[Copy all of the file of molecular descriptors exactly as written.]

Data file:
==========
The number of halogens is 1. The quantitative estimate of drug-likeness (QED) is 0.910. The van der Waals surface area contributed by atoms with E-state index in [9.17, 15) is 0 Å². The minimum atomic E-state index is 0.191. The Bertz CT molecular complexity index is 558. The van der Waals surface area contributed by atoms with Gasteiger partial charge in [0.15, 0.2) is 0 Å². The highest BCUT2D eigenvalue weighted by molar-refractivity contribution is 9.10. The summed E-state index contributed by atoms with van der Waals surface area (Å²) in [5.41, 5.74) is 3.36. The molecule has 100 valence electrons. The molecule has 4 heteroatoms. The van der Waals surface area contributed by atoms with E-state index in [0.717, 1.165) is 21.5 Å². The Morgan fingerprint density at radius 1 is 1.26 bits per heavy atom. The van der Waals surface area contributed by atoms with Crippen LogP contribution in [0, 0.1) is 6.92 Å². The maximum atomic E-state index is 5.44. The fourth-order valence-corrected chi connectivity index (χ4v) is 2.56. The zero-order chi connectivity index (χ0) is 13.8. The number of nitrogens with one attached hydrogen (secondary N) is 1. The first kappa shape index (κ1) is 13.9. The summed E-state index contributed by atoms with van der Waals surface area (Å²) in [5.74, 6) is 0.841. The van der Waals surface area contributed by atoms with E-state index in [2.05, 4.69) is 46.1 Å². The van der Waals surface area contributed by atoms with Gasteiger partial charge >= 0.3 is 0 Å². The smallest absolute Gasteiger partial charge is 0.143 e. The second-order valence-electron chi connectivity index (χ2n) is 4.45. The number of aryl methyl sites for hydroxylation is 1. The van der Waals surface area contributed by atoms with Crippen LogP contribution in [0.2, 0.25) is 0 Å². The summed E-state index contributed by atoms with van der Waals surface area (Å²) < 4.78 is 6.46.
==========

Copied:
The number of halogens is 1. The quantitative estimate of drug-likeness (QED) is 0.910. The van der Waals surface area contributed by atoms with E-state index in [9.17, 15) is 0 Å². The minimum atomic E-state index is 0.191. The Bertz CT molecular complexity index is 558. The van der Waals surface area contributed by atoms with Gasteiger partial charge in [0.15, 0.2) is 0 Å². The highest BCUT2D eigenvalue weighted by molar-refractivity contribution is 9.10. The summed E-state index contributed by atoms with van der Waals surface area (Å²) in [5.41, 5.74) is 3.36. The molecule has 100 valence electrons. The molecule has 4 heteroatoms. The van der Waals surface area contributed by atoms with E-state index in [0.717, 1.165) is 21.5 Å². The Morgan fingerprint density at radius 1 is 1.26 bits per heavy atom. The van der Waals surface area contributed by atoms with Crippen LogP contribution in [0, 0.1) is 6.92 Å². The maximum atomic E-state index is 5.44. The fourth-order valence-corrected chi connectivity index (χ4v) is 2.56. The zero-order chi connectivity index (χ0) is 13.8. The number of nitrogens with one attached hydrogen (secondary N) is 1. The first kappa shape index (κ1) is 13.9. The summed E-state index contributed by atoms with van der Waals surface area (Å²) in [5.74, 6) is 0.841. The van der Waals surface area contributed by atoms with E-state index in [2.05, 4.69) is 46.1 Å². The van der Waals surface area contributed by atoms with Gasteiger partial charge >= 0.3 is 0 Å². The smallest absolute Gasteiger partial charge is 0.143 e. The second-order valence-electron chi connectivity index (χ2n) is 4.45. The number of aryl methyl sites for hydroxylation is 1. The van der Waals surface area contributed by atoms with Crippen LogP contribution in [0.2, 0.25) is 0 Å². The summed E-state index contributed by atoms with van der Waals surface area (Å²) < 4.78 is 6.46.